Have you ever thought about how your lifestyle is effecting your hormone health? For a long time, I was so focused on getting my diet right, that I forgot about the important environmental impacts that were contributing to my health challenges.
I now cringe when I jump in a car with a ‘smelly tree’, hold my breath when I walk past someone with a strong perfume scent and avoid bright lights at night. Why? As I was writing my book: Balanced, The Natural Way To Healthy Hormones, it became very clear how disruptive environmental stressors can be to achieving regular periods, clear skin, relaxed moods and vibrant energy levels.
Where should you start? Right here, with my powerful guide to encourage an environment that supports healthy hormones for you and your loved ones.
DETOX YOUR HOME & WORK ENVIRONMENT
Plug your laptop, computers and if possible, iPads into your internet modems by cord or cable and turn off the wireless internet options. If you must use it, limit the time you are exposed to wi-fi by switching off the modem when it is not in use, especially at night while you’re sleeping.
On that note, keep your laptops off of your lap and phones away from your body, or switch them onto aeroplane mode when you do need to keep it close by. If the fellas in your life need some convincing, there are multiple studies (1,2,3,4) indicating the negative effects of sperm health with increased mobile phone usage. I will always switch mine to aeroplane mode at night (yes, the alarm still works) and only have it switched on during the day when I need to use it for work. Otherwise I’l check messages around twice per day. You will survive, trust me!
Also switch off (at the point) any gaming devices (particularly X Boxes), as they emit electromagnetic frequencies, even when not in use.
At night, reduce your exposure to light, to enhance the quality of your sleep (the crucial opportunity your body has to recalibrate). This particularly includes melatonin disrupting blue light from fluorescent lights, most LED lights, TV’s, laptops, phone’s and other devices. You can trick your body into producing melatonin, by wearing blue light blocking sunglasses from sun down and using himalayan salt lamps and candles for light. Our home has predominantly LED lighting, so along with wearing the blue light blockers, we’ll turn off the lights we’re sitting directly under and have the next-room-over lights on, to reduce this blue light exposure.
Prevent mould growth in your home and work, by opening windows and increasing the air flow. Keep the door open on your washing machine and dishwasher open when not in use and install a fan in your bathroom. Mould is a major cause of chronic health conditions, by disrupting your cellular energy production. The mitochondria, known as the powerhouses of your cells are negatively effected by mould exposure, particularly if you carry the genetics which lead to blockages in your mould detox pathways.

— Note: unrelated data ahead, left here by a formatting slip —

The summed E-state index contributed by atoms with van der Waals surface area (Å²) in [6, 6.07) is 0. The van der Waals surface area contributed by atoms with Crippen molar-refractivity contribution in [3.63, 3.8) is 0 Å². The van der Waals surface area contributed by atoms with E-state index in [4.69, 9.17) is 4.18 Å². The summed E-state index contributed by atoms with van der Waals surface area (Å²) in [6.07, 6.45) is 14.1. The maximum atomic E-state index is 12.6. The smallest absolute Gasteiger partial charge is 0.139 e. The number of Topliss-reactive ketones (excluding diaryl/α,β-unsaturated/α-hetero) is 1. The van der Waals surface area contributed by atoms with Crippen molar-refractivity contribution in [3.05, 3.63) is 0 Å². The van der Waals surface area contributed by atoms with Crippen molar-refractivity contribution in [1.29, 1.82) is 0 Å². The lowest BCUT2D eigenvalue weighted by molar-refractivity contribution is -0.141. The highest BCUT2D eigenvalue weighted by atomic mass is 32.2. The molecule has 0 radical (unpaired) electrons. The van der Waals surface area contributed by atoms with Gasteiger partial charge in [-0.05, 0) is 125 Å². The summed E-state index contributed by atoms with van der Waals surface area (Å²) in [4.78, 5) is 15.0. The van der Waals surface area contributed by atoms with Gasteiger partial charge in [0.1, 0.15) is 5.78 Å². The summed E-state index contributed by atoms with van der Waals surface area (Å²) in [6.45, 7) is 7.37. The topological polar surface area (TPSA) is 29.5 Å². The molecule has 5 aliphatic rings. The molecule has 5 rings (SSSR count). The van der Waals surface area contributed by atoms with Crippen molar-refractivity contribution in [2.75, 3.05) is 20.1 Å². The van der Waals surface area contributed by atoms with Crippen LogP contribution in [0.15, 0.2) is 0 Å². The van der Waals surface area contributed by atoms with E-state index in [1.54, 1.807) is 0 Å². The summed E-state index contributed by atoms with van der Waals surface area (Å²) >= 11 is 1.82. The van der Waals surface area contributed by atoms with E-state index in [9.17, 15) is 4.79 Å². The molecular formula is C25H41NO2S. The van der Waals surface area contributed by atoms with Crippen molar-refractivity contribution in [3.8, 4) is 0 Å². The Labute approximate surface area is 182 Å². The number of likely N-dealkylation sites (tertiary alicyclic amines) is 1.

Ditch any home fragrant sprays, smelly trees, cheap incense sticks and candles containing synthetic fragrances in your home, work, car and on you! Swap these with fresh flowers in your home and the naturally beautiful scents of essential oils. Anything with the word fragrance on it’s label, is a source of hormone disruptive phthalates. You can find my favourite essential oil spritzers to freshen you up throughout the day, here.
CLEANING YOUR HOME & AIR
Clean your home with a vacuum cleaner containing a HEPA filter and if you live near a polluted area (next to a main road, golf course or air traffic), purchase an air filter, also with a HEPA filter. In saying that, the indoor environment has actually shown to be more toxic than outdoors, so an extra way to clean the air in your work and home, is to use indoor plants. You can read about my favourites here.
YOUR PERSONAL CARE PRODUCTS
Use organic sanitary products or a silicone menstrual cup, to avoid exposure to hormone disrupting chemicals such as dioxins, crude oil plastic, polyethylene (PET), polypropylene, and propylene glycol (PEG). (5)
Read about my favourite (and safe) body care products here.
IN THE KITCHEN
Ditch any non-stick cookware (this contains the harmful chemical Perfluorotanoic acid), and swap to cast iron, high quality stainless steel, lead-free ceramic (always ask the company before purchasing) and clay. My favourite way to slow cook is in a clay pot, like these ones. Opt for beeswax wraps in place of endocrine disrupting plastic wrap and go for unbleached natural wax paper (for a baking paper option) and brown paper bags in place of plastic bags, for packing lunches.